The Oklahoma City Zoo & Botanical Garden is celebrating National Zookeeper Week – taking place from July 16 through July 22. Our staff of zookeepers are hardworking, passionate and driven individuals who spend each day caring for the animals in their various departments! This week, we are highlighting six zookeepers; ranging from elephant to carnivore caretakers. First up is Josh Lucas! Keeper Josh cares for the reptiles and amphibians of the OKC Zoo.
How long have you worked at the Zoo?
I’ve worked at the zoo for almost four and a half years – this doesn't include the year I volunteered while I was still attending college.
What is a typical day like in your position?
My areas of primary care include animals at the Herpetarium and Island Life buildings, which means I’m usually bouncing between the two. In one day at the Zoo, I’ll generally care for frogs as tiny as your thumbnail and giant tortoises that weigh upwards of 450 pounds. Animal husbandry or “care” is somewhat hard to quantify, but for reptile specialists can mean a multitude of things. There is such an awe-inspiring diversity among reptiles and amphibians that it’s difficult to get bored. I’m always learning something new. Among many other things, I have to know and understand the natural history, native habitat, dietary and enrichment needs of the animals I care for. As zookeepers, we have to understand the natural behaviors and patterns of our animals to better provide them with everything they need to live happy and healthy lives. That means getting to know the day-to-day routines of hundreds of animals, needless to say there’s always something to do! When visiting the Zoo, you may find me nurturing and enriching the Galapagos tortoises, or see my hands dipping in and out of aquatic salamander habitats while making adjustments to their water quality needs.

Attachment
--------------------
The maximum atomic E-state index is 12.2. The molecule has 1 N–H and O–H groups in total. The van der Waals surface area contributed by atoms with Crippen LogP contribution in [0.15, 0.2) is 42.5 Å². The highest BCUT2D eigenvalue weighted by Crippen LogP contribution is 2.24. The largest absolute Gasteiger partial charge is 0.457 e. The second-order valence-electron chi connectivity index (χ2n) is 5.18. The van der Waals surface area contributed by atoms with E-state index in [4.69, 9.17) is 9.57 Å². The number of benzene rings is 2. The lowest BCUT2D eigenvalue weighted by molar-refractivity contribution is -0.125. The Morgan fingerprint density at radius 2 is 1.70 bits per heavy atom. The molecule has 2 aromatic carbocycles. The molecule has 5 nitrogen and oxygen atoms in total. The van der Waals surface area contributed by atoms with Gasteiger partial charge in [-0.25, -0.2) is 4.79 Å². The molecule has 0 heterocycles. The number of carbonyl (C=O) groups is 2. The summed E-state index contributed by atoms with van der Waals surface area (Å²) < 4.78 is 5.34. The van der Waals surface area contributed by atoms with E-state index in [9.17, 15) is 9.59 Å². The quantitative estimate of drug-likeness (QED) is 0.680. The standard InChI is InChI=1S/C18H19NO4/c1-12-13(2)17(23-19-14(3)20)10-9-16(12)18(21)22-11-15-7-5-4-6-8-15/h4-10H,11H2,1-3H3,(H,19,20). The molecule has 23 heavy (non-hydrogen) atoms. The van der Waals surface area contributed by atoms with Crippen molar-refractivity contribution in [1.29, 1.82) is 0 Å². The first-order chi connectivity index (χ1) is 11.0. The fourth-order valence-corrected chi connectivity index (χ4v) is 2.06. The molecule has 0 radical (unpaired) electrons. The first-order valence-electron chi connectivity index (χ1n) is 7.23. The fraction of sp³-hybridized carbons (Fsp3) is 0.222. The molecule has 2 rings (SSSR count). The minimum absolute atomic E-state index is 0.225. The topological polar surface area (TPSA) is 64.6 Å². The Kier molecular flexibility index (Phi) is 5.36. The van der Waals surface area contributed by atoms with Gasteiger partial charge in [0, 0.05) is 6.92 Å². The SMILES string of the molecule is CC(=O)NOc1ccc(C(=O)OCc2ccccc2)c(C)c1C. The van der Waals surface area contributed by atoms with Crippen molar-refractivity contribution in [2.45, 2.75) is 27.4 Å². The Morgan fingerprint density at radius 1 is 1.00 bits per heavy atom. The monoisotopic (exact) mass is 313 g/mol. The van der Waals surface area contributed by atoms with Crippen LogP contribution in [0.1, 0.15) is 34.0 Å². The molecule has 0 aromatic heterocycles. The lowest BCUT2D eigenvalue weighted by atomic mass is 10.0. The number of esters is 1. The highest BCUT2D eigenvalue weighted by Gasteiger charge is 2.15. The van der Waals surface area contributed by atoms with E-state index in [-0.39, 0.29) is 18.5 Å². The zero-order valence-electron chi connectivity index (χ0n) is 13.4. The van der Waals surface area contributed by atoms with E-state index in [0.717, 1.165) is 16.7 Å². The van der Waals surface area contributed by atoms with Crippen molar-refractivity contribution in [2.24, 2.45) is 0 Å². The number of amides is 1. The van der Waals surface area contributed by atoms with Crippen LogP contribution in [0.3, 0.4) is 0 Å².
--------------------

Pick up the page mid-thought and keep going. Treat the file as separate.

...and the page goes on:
Do you have a particular animal that you feel a closer bond with?
In general, reptiles and amphibians do not bond with their caretakers the same way that mammals do. Not to say we don’t love them, we just usually get completely fascinated by an entire species as opposed to one individual animal. However, there are a few exceptions. Anybody who has worked with me or spoken with me knows that Max, our large male Galapagos tortoise is my pride and joy. Galapagos tortoises are one of few reptiles that can recognize individual faces and form bonds with certain people. When I started at the Zoo, Max was usually hesitant to interact with his caretakers for anything except food. In working closely with him every day and at his tortoise-style pace, he grew to trust me a great deal. Now, he loves his daily showers and scratches and will come charging to see what goodies I have for him whenever I’m in the yard or even on the other side of the fence. Everybody knows I’m his favorite and that has always made me feel special. He is always eager to see me and engage with me, and now I’m even training him to come inside when I ask him to.
What's your favorite memory been?